NORRIS: E.J., what does that say about his leadership style?

DIONNE: Well, I think this is a leadership style he promised both explicitly and implicitly. This is what you knew he was like. He did lead seminars in universities where he was very good at being fair to both sides. He could make both arguments. And then he would figure out what he thought and would come back.

But he's got a real problem here because he desperately wants to play it down the middle on this issue, and neither side wants to let him do it. That he has what I think is a reasonable position, which is torture was wrong. We're going to stop doing it. We're going to release these memos so we can be transparent about it. And then let's move on.

But on the one side, on the right or Cheney side, there's a view this wasn't wrong, you shouldn't release these memos. And by the way, if you're going to release those memos, let's see if this extreme, this torture - which they don't call torture - worked.

On the other side, it's - if this is wrong, you're going to hold people accountable. So that what you saw this week is a town that keeps saying, we want Obama to find moderate, middle-of-the-road, bipartisan positions. And neither side wants to let him do it on this one.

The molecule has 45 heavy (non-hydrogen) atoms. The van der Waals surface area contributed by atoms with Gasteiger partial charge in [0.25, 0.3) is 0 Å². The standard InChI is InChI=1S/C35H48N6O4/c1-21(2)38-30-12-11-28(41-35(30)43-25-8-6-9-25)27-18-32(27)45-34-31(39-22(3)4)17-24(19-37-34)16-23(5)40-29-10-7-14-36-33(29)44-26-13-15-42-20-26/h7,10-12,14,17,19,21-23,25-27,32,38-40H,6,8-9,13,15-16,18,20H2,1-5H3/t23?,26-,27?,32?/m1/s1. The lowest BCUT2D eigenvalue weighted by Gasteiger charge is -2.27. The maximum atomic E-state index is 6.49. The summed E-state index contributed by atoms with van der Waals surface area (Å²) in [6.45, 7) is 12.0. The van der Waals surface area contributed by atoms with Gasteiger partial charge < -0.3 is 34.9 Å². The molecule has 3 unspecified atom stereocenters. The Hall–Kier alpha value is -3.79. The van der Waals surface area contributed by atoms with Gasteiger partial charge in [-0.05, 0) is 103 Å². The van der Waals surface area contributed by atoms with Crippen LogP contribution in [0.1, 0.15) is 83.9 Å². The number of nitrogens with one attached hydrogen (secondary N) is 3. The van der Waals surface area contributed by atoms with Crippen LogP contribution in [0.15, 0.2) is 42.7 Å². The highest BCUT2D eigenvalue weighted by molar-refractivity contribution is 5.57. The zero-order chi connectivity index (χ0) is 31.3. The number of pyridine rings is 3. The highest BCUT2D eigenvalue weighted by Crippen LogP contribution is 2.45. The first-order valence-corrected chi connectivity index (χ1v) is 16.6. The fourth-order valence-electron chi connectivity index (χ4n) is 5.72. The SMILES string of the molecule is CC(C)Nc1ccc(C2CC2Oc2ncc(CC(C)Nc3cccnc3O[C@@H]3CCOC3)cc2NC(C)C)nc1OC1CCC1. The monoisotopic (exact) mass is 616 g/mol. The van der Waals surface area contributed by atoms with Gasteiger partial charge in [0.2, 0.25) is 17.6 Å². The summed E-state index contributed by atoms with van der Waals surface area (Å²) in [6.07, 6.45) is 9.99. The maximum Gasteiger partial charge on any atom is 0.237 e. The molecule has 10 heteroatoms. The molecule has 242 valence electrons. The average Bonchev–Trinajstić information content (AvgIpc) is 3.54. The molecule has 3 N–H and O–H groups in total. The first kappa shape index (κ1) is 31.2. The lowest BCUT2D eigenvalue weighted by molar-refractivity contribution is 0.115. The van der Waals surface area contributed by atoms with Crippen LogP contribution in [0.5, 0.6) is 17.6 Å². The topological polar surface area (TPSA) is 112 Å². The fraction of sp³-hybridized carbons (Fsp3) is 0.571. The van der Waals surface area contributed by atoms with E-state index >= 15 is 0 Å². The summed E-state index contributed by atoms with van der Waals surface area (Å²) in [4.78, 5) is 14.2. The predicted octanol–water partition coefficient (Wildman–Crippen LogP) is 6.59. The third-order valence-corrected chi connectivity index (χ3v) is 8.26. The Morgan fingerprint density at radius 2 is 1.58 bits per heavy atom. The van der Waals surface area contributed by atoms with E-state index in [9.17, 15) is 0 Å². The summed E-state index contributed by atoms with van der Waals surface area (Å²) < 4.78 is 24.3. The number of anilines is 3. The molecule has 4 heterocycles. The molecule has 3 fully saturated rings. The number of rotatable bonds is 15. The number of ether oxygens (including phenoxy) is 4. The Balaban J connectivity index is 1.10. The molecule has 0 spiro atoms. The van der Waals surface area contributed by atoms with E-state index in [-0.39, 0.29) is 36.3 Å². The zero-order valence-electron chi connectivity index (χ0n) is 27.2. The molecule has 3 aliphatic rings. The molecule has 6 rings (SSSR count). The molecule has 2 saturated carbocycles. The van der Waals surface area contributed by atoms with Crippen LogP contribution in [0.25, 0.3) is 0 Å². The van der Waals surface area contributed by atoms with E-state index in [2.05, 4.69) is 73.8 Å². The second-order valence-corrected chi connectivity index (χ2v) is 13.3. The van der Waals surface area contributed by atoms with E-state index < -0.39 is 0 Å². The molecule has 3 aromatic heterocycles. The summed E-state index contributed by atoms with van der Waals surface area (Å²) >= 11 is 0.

NORRIS: We don't have a lot of time left, but in the time that we do have remaining, let's talk about this big milestone next week, and the way that the administration seems to have moved through the first 100 days blazing through their to-do list. But on at least two of the big items on that list, there are still real question marks surrounding them: health care and climate change. Does he have the political will and the political capital to tackle these big issues? E.J.?

DIONNE: I think he's made very clear that health care is a priority relative to climate change. And the climate change is going to take longer because climate change is not one of those issues that divides simply along partisan lines. It also divides along regional lines. Coal state Democrats and oil state Democrats have some problems with what he wants to do.

On health care, he's going, I think, full speed ahead. Today, the Congress decided, without getting into the details, that you're going to be able to pass this, if they can get there with 51 votes in the Senate instead of 60. And I think they're actually going to get health care this year, even if a lot of smart people around the city disagree with me on that.

NORRIS: Now, I usually try to figure out if you two are going to agree on at least one issue in every conversation - David, you agree with E.J. on that? Are we going to get health care?

BROOKS: I do, actually. I don't think we're going to get any global warming -serious legislation. We will not get cap and trade, which will rob the administration of $642 billion in revenue. But I suspect, like E.J., that we're going to get health care, in part because the groups are really sort of organized around it. The administration is making great progress for the interest groups, in part because of reconciliation. The big problem is the money. They've got sort of 4 or $500 billion to pay for this $1.2 billion proposal. Where does the other 700 billion come from? That is a huge problem with all the other deficit stuff we've got running around here.

NORRIS: To be continued. Thanks to both of you.

DIONNE: Thank you.

BROOKS: Thank you.

NORRIS: That's David Brooks of the New York Times; E.J. Dionne of the Washington Post and the Brookings Institution.